The facilities and grounds of Tuzigoot National Monument are closed each year on December 25. Rangers will reopen the monument to welcome visitors at 8:00 a.m. MST on December 26.
We are lucky to have Tavasci Marsh named an important bird area by the Audubon Society. Clearly, all the habitats (the riparian, marsh and upland habitats) in the monument are used by a large number of bird species. Although the number of species observed each month is highest during the breeding season, partly due to a large number of migrating birds, species richness is high and similar during both the breeding and non-breeding seasons. While the number of breeding species is higher in riparian areas, upland areas in the monument do have a substantial number of breeding species and also harbor a large number of post-breeding, migrating, and wintering species and individuals. During the breeding season, Black-throated Sparrow, Bewick's Wren, and Brown-headed Cowbird are among the most common species. Because a variety of habitats are present, even the most predominant species in a given year accounted for no more than 12% of the species observed. The number of breeding species surrounding the monument is high and reflects the topographic and habitat variability that occur here and the presence of substantial amounts of good quality riparian habitats. Approximately 75% of the breeding species are neotropical migrants and, therefore, leave the Verde Valley during the fall or winter following the breeding season. As a result, there is a major change in bird community composition and ecology between breeding and non-breeding seasons. Similar patterns have been shown along the Colorado River in and downstream of the Grand Canyon. In fact, most of the riparian breeding species in the Southwest are neotropical migrants that winter elsewhere, such as Central and South America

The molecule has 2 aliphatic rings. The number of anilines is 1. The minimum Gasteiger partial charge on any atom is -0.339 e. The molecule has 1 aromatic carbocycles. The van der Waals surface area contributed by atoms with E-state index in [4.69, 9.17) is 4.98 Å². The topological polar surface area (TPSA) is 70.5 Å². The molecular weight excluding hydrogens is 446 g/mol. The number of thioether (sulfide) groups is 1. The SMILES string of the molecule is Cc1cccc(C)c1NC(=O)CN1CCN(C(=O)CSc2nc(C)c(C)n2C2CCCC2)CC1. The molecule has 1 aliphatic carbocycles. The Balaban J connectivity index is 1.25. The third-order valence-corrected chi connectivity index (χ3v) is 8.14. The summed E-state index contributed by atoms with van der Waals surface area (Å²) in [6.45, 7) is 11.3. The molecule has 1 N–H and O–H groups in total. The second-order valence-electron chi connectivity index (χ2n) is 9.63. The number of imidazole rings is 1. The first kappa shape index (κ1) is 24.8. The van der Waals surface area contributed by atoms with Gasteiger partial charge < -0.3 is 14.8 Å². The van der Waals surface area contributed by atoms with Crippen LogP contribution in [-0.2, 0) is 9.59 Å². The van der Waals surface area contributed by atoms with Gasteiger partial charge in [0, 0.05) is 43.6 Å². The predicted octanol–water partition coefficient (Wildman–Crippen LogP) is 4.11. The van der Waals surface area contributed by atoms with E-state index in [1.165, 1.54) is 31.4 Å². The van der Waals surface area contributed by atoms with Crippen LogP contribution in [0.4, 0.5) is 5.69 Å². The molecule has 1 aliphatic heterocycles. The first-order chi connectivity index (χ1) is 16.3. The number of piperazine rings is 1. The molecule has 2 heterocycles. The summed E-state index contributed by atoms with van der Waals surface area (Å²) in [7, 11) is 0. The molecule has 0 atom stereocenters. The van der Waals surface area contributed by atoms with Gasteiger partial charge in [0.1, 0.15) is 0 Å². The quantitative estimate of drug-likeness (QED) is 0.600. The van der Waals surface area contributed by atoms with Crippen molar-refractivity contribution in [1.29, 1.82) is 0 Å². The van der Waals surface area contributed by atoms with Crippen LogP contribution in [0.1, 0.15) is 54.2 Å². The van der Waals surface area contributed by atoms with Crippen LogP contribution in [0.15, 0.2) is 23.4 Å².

For information on birds found at Tuzigoot and the Sonoran Desert Network, who work through the National Park Service to inventory and monitor birds at many southwest parks and monuments, click here.
Did You Know?
Both the fruits and pads of the prickly pear cactus can be eaten! Today you can buy them at some grocery stores, but the javelina who roam around Tuzigoot National Monument like to eat them right off the plant.